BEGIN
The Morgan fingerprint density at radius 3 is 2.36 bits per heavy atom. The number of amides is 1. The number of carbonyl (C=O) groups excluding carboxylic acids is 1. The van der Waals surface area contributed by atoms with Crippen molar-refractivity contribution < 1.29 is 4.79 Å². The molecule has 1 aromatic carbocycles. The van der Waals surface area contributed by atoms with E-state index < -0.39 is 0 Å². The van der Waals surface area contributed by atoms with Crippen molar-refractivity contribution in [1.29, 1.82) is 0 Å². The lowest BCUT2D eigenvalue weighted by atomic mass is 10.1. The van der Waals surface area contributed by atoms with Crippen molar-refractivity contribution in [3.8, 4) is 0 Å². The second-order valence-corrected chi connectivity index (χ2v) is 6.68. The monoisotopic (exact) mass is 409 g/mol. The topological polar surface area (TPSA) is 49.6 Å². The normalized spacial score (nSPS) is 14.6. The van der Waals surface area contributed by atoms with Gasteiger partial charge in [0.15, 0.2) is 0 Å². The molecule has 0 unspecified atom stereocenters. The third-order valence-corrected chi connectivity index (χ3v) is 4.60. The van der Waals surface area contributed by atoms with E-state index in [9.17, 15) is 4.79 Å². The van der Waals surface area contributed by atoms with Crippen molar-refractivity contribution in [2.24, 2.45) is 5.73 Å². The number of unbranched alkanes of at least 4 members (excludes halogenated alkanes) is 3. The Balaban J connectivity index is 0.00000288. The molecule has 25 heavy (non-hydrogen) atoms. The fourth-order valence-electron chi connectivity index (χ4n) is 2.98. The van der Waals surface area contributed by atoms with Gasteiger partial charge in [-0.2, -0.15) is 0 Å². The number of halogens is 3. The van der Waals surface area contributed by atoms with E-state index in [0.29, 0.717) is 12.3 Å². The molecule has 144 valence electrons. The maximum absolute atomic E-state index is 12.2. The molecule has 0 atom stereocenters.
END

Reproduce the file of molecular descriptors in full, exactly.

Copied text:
The Morgan fingerprint density at radius 3 is 2.36 bits per heavy atom. The number of amides is 1. The number of carbonyl (C=O) groups excluding carboxylic acids is 1. The van der Waals surface area contributed by atoms with Crippen molar-refractivity contribution < 1.29 is 4.79 Å². The molecule has 1 aromatic carbocycles. The van der Waals surface area contributed by atoms with E-state index < -0.39 is 0 Å². The van der Waals surface area contributed by atoms with Crippen molar-refractivity contribution in [1.29, 1.82) is 0 Å². The lowest BCUT2D eigenvalue weighted by atomic mass is 10.1. The van der Waals surface area contributed by atoms with Crippen molar-refractivity contribution in [3.8, 4) is 0 Å². The second-order valence-corrected chi connectivity index (χ2v) is 6.68. The monoisotopic (exact) mass is 409 g/mol. The topological polar surface area (TPSA) is 49.6 Å². The normalized spacial score (nSPS) is 14.6. The van der Waals surface area contributed by atoms with Gasteiger partial charge in [0.15, 0.2) is 0 Å². The molecule has 0 unspecified atom stereocenters. The third-order valence-corrected chi connectivity index (χ3v) is 4.60. The van der Waals surface area contributed by atoms with E-state index in [9.17, 15) is 4.79 Å². The van der Waals surface area contributed by atoms with Crippen molar-refractivity contribution in [2.24, 2.45) is 5.73 Å². The number of unbranched alkanes of at least 4 members (excludes halogenated alkanes) is 3. The Balaban J connectivity index is 0.00000288. The molecule has 25 heavy (non-hydrogen) atoms. The fourth-order valence-electron chi connectivity index (χ4n) is 2.98. The van der Waals surface area contributed by atoms with Gasteiger partial charge in [-0.2, -0.15) is 0 Å². The number of halogens is 3. The van der Waals surface area contributed by atoms with E-state index in [0.29, 0.717) is 12.3 Å². The molecule has 144 valence electrons. The maximum absolute atomic E-state index is 12.2. The molecule has 0 atom stereocenters.